So the most common residual effects, besides weakness, in stroke patients are aphasia and dysphagia. So let’s talk about couple of specific interventions for these problems. Remember that aphasia can be receptive or expressive, depending on whether they have difficulty comprehending or communicating. So we want to make sure we give them plenty of time to respond to our questions, it might just take them a minute to get the words out or to understand the question. We will repeat things and reorient them, both to person, place, time, but also to the names of things like “this is a pen” or “my name is Nichole, I’m your nurse”. We also want to make sure to give only one instruction at a time – this helps to prevent confusion and helps them to follow what we need them to do. So, instead of “I want you to sit up, swing your legs over the side of the bed, and stand up tall with your head up”. We’re gonna start with “Sit up.” We may even have to repeat it or use gestures. Then, once they’re up, we say “now, swing your legs towards me”. And so forth. So we keep it very simple. *click* Then another option we have is to use a word board or a picture board to help the patients with expressive aphasia be able to point to what it is that they need or to say yes or no to your questions. I once had a patient with expressive aphasia who could only say “you know…you know…”. We got her a word board like this one and she was so happy to be able to get her needs across!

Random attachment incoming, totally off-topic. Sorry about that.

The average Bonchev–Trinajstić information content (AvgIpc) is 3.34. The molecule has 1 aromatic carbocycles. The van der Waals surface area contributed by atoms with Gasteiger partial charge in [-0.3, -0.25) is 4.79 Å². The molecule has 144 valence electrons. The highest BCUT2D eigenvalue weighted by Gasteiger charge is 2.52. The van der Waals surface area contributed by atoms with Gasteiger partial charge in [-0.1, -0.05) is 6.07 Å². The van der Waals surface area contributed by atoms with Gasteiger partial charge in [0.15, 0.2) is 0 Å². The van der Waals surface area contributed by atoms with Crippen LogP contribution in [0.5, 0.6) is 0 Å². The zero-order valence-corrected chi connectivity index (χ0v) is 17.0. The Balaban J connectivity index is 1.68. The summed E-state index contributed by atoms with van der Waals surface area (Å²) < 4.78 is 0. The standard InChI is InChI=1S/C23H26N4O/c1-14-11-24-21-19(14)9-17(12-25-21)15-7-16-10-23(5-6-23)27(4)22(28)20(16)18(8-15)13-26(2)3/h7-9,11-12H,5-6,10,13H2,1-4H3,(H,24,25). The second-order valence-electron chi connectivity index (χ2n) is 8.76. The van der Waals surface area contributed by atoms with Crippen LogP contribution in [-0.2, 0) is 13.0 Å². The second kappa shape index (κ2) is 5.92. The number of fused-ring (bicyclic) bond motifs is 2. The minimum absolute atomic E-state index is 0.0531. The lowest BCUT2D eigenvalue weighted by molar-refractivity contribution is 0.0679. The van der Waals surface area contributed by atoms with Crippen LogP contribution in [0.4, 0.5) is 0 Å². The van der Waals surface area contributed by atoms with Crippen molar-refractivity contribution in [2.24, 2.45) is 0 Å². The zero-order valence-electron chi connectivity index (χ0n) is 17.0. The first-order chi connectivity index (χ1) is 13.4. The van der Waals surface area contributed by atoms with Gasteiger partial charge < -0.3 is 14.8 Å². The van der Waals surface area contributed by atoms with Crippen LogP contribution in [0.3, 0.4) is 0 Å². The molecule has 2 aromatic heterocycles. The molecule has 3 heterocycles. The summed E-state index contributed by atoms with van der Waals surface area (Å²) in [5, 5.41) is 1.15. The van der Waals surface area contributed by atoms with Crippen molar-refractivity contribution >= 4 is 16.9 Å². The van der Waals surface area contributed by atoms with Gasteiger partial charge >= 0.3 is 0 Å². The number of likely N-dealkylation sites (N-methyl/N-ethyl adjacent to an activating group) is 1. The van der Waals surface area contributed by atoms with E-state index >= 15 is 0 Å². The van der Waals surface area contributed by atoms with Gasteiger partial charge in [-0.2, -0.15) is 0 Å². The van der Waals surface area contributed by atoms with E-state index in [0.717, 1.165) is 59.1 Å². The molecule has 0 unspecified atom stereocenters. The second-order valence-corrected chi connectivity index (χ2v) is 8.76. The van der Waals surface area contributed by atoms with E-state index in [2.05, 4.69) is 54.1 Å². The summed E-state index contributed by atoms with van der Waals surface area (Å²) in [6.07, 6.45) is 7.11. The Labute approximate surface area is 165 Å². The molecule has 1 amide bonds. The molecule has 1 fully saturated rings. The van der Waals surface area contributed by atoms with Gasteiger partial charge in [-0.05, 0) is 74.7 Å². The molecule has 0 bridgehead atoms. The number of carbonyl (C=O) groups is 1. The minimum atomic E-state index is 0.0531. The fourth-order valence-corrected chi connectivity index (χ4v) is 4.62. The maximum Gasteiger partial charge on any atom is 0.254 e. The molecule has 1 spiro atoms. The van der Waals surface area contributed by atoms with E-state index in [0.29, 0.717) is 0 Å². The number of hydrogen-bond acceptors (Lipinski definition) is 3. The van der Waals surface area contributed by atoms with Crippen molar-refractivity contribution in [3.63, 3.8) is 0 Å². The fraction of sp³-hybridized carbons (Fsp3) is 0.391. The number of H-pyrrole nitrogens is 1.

Dysphagia is difficulty swallowing because of weakness in the muscles of the throat. In stroke patients the speech therapists have the final say as to whether or not it is safe for a patient to swallow after they’ve had a stroke. So we will keep the patients NPO until they’ve been cleared by speech therapy. If they do show that they are at risk for aspiration because they can’t swallow appropriately, we need to put them on aspiration precautions. This means smaller bites, sitting them up right when they’re feeding, and sometimes a special diet. The speech therapist will be able to tell you exactly what diet the patient needs. This picture is an example of a pureed diet. Many facilities even have little molds that they can push the pureed peas into so that they at least look like real food, which is nice.
Patient education for stroke patients is actually a core measure created by Joint Commission. There are certain things that we have to educate our patients on before they’re discharged after having a stroke. One of those is whatever their modifiable risk factors are. The most important one being smoking cessation. We will also teach them about their medications like statins or nimodipine. They also need to know how important it is to follow up with their neurologist and any warning signs of a stroke that they need to report. Again we teach them the FAST Mnemonic – Facial drooping, Arm weakness, Slurred speech, Time to call 911.
So just to recap – our priorities for nursing care include monitoring neuro status, including level of consciousness, pupils, strength, and the NIH Stroke Scale once you’re certified. We want to focus on their functional ability and optimize it by getting PT and OT involved and using assistive devices. We also want to pay close attention to their safety and prevent aspiration or Falls when they start ambulating. And finally we need to make sure that we educate the patient on their modifiable risk factors, their medication instructions, and warning signs of a stroke that mean that they need to call 911.
Make sure you check out the care plan and case study attached to this lesson to see more detailed nursing interventions and rationales and to better understand what caring for a patient with a stroke looks like. We hope that you have a better understanding of strokes and what your role is as a nurse, and that you feel confident and ready to identify a stroke and get help right away. We love you guys, let us know if you need anything or have any questions. Now, go out and be your best selves today. And, as always, happy nursing!